Is Living a Normal Life after Treatment Possible?

man looks up out of the darkness

I’ve always found life after treatment to be an interesting subject to dissect. People who seek help in the form of treatment come from all walks of life. There are different situations in many different areas, such as age, marital status, children or no children, a person’s residence, financial stability, etc. The decisions a person makes on what to do after treatment will depend on their situation, but I believe every person with a desire to achieve the goal of living drug-free will need to make some tough decisions that will often include some sacrifices.

The first big issue for me was going back home. I love where I’m from; I have my parents there, I had a house bought and mostly paid for, I had my friends, and I had a familiarity and comfort that I was very reluctant to leave behind. I also knew from experience, that living at my house in the city I grew up in was not helping me to stay clean. I’m a prideful person, and for years I refused to believe it couldn’t be done by going back home. I’m not saying it can’t be done—I just know it wasn’t working for me. I kept going home, and sometimes I would do well for a while, but I eventually reverted to drugs every time.

There was a pattern developing, and while there always seemed to be a different factor that played into it—unhappy at work, broken relationships, too much free time, getting complacent, etc.—there was one constant factor…I was at home. As much as I love my home and the people there, I knew deep down that a change of environment was going to give me the best chance of staying clean. And since I had made a commitment to do whatever it took to give myself the best chance possible, I made the decision to cut ties and start afresh. New job, new city, new friends. All of it. It was what I needed and, so far, all arrows have pointed towards that being the best decision for me.

father hugs daughter

The next big decision I had to make was what to do about work. I knew what I was doing didn’t make me happy anymore. I had justified it for years because I could make a comfortable living; I was good at it, and it was all I thought I knew. I had tried different jobs, but they all related to the same occupation that made me cringe every day I got up for work. Yet, I kept going back after every treatment. Just like with going home. I could do well for a while, but eventually, I kept reverting to drugs. One day, in my last treatment, I began thinking about what else I could do as a career and it dawned on me that I did have a ton of experience in another area— addiction. What better way to find fulfillment at work than to help others get through the same struggles that had been plaguing me for years? The thought grew on me, and that’s the decision I ended up making. And again, all arrows point to that being the best decision for me.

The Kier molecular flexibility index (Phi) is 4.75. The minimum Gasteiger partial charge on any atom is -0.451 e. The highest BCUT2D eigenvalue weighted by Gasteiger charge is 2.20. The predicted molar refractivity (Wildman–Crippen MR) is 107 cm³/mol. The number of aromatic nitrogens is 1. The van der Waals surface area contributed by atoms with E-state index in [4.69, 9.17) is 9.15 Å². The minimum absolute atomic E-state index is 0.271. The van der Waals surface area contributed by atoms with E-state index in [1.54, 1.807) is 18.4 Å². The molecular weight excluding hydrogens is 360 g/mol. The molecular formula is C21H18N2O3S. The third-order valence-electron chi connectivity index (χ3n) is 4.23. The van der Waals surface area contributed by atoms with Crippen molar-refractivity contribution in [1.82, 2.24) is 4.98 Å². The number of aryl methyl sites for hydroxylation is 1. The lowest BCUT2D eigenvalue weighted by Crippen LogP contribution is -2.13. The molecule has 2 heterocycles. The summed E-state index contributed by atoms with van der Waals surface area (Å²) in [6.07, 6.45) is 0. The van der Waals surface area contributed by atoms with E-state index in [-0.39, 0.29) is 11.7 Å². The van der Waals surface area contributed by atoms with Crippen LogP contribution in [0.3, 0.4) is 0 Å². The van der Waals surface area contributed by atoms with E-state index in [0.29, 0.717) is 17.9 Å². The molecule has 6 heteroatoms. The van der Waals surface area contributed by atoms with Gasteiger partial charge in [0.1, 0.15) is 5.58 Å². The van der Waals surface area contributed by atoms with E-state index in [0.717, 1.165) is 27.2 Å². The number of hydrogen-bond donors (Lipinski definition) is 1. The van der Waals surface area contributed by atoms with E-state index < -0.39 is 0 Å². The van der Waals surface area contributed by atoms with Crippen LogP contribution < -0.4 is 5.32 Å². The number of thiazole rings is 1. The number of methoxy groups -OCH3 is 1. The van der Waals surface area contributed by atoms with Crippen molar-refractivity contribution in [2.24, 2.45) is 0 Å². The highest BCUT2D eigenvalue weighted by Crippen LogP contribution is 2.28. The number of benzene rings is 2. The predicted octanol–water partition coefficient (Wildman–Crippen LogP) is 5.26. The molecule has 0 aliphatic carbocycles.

Making those two decisions (subjects I wrestled with for years while continuing along my path with drugs) has so far brought about more peace and stability than I could have ever imagined the day before I entered treatment. These decisions were scary to make, took big commitments and involved major change but when I look at it, isn’t that what I was going for in the first place when entering treatment? Leaving drugs behind is no small change for an addict. Drugs affect all aspects of an addict’s life in some form or another. If I really wanted to follow through with my commitment to make the biggest change of all—living a drug-free life—I finally realized that making some other big changes and making some sacrifices was necessary.

Again, all arrows are pointing to me being exactly where I need to be and doing exactly what I need to be doing.


Jason Good

Jason has been working in the field of addiction and recovery for over 10 years. Having been an addict himself he brings real-word experience to the table when helping addicts and their families, while also offering a first-person perspective to the current drug crisis. Jason is passionate about educating the public about what’s currently going on in our society, and thankfully, offers practical solutions. Jason is also the co-host of The Addiction Podcast—Point of No Return. You can follow Jason on Google+, Twitter, or connect with him on LinkedIn.